Our travels to Virginia provided many opportunities to observe an array of forest conditions which continues to heighten my concerns for current forestland management. We passed acres and acres of tree plantations as we traveled through Michigan and Ohio. Many of these plantations are the result of reclamation of abandoned lands that had been cleared for agricultural purposes in the past. Almost all of the plantations were non-indigenous species of conifers, planted far to close with the same species and age class. Diversity was totally lacking, natural relationships had been lost and the plants no longer function together as forest communities. The multitude of community relationships that are a part of the natural world have been lost, plus the lose of diversity has set the stage for future catastrophes which will wipe out the entire plantation. We then entered the State of West Virginia with its mountainous forest cover of central hardwoods. The mountainous topography allows one to observe vast areas covered with native species of vegetation that is obviously second growth forest communities. Yes, even at 60 miles per hour, I could observe many of the changes in vegetative conditions that represent the mosaic of communities that make up the forests.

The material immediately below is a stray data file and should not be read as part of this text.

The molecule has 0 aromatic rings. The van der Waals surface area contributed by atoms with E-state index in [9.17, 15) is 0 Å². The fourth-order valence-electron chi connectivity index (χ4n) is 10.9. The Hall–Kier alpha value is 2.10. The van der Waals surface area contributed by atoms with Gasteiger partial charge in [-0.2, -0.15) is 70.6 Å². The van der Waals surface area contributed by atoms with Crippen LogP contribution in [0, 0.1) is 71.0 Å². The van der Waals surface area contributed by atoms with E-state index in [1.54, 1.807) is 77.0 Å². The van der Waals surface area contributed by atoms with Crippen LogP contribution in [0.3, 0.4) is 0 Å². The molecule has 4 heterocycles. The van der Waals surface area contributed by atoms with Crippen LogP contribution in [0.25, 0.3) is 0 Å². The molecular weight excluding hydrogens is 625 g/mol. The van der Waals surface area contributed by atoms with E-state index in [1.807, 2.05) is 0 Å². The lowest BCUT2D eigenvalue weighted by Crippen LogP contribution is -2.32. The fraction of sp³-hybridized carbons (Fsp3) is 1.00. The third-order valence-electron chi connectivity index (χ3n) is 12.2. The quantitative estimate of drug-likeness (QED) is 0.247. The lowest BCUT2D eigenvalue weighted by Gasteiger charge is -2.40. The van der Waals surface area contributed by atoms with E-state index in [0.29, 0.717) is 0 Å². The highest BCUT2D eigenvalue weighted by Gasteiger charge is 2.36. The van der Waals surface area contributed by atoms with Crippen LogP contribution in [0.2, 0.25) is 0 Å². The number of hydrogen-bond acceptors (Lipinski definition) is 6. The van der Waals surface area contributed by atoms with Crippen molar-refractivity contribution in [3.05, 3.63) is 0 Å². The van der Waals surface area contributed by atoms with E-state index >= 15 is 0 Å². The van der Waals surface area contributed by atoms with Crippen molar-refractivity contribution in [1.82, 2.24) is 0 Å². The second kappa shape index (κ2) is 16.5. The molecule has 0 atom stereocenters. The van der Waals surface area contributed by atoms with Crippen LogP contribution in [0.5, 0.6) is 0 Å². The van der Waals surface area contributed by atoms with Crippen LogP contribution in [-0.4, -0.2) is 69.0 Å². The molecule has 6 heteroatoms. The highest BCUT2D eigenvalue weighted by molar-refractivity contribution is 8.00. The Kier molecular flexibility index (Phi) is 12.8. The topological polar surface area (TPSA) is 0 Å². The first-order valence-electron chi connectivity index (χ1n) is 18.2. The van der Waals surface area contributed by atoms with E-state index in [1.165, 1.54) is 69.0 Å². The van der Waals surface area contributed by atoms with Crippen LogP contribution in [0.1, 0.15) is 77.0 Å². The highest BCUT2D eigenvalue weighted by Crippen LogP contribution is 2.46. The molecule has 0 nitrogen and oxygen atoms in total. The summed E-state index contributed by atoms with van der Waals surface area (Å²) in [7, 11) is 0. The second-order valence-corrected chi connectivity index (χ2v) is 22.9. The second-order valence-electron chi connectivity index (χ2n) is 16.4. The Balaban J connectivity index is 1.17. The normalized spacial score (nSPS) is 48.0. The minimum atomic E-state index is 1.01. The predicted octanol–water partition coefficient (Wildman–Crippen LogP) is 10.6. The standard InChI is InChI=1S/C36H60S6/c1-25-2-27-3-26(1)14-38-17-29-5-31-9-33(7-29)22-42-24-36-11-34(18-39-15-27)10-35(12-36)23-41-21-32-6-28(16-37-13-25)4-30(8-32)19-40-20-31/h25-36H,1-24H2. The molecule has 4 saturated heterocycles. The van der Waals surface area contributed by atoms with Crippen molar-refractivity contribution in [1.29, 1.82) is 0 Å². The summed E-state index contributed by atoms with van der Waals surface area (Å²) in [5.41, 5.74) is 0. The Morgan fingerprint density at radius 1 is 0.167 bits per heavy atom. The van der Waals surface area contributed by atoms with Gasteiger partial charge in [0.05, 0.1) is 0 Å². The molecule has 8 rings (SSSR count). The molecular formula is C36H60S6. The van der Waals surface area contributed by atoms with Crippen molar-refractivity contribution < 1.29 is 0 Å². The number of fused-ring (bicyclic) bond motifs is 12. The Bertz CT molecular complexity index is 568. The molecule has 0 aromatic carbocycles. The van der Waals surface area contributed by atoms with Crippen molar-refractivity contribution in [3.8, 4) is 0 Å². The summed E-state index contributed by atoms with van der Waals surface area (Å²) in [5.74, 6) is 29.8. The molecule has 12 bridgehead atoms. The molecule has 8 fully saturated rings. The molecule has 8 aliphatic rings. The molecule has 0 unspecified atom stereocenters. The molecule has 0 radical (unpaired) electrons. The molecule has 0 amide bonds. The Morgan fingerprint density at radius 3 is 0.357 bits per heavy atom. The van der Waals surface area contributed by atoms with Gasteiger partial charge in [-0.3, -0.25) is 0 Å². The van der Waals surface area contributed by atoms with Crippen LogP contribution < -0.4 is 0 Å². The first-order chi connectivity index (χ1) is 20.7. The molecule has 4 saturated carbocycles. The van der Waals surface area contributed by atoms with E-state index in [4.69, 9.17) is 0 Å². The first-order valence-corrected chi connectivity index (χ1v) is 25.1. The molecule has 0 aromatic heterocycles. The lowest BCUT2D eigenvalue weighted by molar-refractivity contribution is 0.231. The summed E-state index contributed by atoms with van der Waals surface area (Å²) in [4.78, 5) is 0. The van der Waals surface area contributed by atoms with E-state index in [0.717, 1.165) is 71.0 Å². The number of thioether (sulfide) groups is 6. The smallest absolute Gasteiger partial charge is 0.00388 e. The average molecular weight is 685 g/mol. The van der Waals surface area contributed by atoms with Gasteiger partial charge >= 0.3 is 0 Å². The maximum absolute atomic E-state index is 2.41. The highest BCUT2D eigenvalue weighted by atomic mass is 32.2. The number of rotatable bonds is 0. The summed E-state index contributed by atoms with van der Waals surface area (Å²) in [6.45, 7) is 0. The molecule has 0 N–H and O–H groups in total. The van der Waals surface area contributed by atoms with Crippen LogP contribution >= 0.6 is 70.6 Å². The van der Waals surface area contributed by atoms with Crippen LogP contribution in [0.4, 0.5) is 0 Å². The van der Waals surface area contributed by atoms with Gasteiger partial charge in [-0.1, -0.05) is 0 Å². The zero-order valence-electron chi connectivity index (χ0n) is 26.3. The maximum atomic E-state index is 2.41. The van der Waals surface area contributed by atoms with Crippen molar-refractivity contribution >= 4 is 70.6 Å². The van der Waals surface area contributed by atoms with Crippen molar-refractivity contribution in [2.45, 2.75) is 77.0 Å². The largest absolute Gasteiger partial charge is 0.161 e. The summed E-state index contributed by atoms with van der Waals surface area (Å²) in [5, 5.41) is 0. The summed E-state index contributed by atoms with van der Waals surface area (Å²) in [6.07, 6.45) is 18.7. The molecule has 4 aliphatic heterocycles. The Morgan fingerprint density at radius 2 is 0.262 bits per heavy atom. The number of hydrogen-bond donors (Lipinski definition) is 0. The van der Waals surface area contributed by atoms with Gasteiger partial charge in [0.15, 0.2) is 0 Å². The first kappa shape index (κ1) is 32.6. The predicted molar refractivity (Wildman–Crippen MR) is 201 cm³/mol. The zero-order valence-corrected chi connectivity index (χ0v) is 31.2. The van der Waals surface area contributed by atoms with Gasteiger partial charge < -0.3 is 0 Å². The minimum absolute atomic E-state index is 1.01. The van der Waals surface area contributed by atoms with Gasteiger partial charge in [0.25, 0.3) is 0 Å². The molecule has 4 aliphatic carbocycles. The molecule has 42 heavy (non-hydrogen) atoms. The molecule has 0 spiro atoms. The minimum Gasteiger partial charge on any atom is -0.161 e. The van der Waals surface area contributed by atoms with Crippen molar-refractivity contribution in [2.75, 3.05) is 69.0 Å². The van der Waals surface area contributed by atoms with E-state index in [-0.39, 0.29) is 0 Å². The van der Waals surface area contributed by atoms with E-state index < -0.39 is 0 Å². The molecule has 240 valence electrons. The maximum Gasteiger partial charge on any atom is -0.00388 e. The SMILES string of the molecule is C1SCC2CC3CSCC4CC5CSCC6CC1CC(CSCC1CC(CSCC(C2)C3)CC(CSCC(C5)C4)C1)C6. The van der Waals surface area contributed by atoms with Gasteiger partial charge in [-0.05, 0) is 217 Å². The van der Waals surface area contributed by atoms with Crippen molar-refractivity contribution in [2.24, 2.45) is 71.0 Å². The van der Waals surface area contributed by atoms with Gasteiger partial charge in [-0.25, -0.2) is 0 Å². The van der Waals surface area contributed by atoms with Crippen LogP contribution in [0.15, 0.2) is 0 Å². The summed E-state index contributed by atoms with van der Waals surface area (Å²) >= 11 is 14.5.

During the hours of driving, my mind was at work attempting to translate my observations to current management concepts of the science of forestry. The time spent in contemplation resulted in supporting my over whelming concern that the science is not adequately linked to the human element, and must change for future needs of the human species. My conclusions were:
- Nothing will change until leadership changes the driving goal of managing our remaining forested lands. Instead of managing the resources we can take from the forests, we must manage the forests for health and diversity with the resources becoming the by-product of proper management.
- With the establishment of the proper goals, we have the scientific knowledge to enhance, and hopefully improve forest diversity using indigenous species. You simply can not create natural forest communities from a seed bag!
- To achieve the desired health and diversity will require a much more in-depth knowledge base and appreciation for the complexity of forest communities and the multitude of relationships that exist within each community.
The magnitude of the problem will only expand as our world population continues to grow. It is time for us to start the process of change!